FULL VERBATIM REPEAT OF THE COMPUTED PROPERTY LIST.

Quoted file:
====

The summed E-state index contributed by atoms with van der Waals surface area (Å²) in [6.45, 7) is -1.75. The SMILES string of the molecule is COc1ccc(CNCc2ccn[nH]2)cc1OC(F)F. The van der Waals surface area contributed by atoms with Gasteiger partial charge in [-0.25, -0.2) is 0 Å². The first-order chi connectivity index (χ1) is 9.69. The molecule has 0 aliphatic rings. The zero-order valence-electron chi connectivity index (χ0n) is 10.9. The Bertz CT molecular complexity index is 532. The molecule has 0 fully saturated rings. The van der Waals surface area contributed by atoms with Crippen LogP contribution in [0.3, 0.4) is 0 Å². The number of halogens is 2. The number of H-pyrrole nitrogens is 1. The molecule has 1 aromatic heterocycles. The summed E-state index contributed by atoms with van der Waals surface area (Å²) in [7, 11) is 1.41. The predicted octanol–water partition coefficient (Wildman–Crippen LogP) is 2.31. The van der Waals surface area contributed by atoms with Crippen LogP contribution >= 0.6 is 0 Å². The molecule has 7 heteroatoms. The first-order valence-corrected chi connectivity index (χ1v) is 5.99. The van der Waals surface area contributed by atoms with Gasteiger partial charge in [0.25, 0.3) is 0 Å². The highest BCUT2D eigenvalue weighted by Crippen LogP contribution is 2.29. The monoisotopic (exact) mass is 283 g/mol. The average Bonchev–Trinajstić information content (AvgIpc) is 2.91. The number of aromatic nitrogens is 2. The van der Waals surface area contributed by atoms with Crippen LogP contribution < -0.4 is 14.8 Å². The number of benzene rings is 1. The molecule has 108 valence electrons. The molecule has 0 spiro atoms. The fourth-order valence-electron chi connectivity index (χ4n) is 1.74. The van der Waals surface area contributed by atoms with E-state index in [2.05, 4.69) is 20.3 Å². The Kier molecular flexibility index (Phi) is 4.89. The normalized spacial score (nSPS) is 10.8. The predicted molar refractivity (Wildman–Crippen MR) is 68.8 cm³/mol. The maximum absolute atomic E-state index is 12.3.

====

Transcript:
The summed E-state index contributed by atoms with van der Waals surface area (Å²) in [6.45, 7) is -1.75. The SMILES string of the molecule is COc1ccc(CNCc2ccn[nH]2)cc1OC(F)F. The van der Waals surface area contributed by atoms with Gasteiger partial charge in [-0.25, -0.2) is 0 Å². The first-order chi connectivity index (χ1) is 9.69. The molecule has 0 aliphatic rings. The zero-order valence-electron chi connectivity index (χ0n) is 10.9. The Bertz CT molecular complexity index is 532. The molecule has 0 fully saturated rings. The van der Waals surface area contributed by atoms with Crippen LogP contribution in [0.3, 0.4) is 0 Å². The number of halogens is 2. The number of H-pyrrole nitrogens is 1. The molecule has 1 aromatic heterocycles. The summed E-state index contributed by atoms with van der Waals surface area (Å²) in [7, 11) is 1.41. The predicted octanol–water partition coefficient (Wildman–Crippen LogP) is 2.31. The van der Waals surface area contributed by atoms with Crippen LogP contribution >= 0.6 is 0 Å². The molecule has 7 heteroatoms. The first-order valence-corrected chi connectivity index (χ1v) is 5.99. The van der Waals surface area contributed by atoms with Gasteiger partial charge in [0.25, 0.3) is 0 Å². The highest BCUT2D eigenvalue weighted by Crippen LogP contribution is 2.29. The monoisotopic (exact) mass is 283 g/mol. The average Bonchev–Trinajstić information content (AvgIpc) is 2.91. The number of aromatic nitrogens is 2. The van der Waals surface area contributed by atoms with Crippen LogP contribution < -0.4 is 14.8 Å². The number of benzene rings is 1. The molecule has 108 valence electrons. The molecule has 0 spiro atoms. The fourth-order valence-electron chi connectivity index (χ4n) is 1.74. The van der Waals surface area contributed by atoms with E-state index in [2.05, 4.69) is 20.3 Å². The Kier molecular flexibility index (Phi) is 4.89. The normalized spacial score (nSPS) is 10.8. The predicted molar refractivity (Wildman–Crippen MR) is 68.8 cm³/mol. The maximum absolute atomic E-state index is 12.3.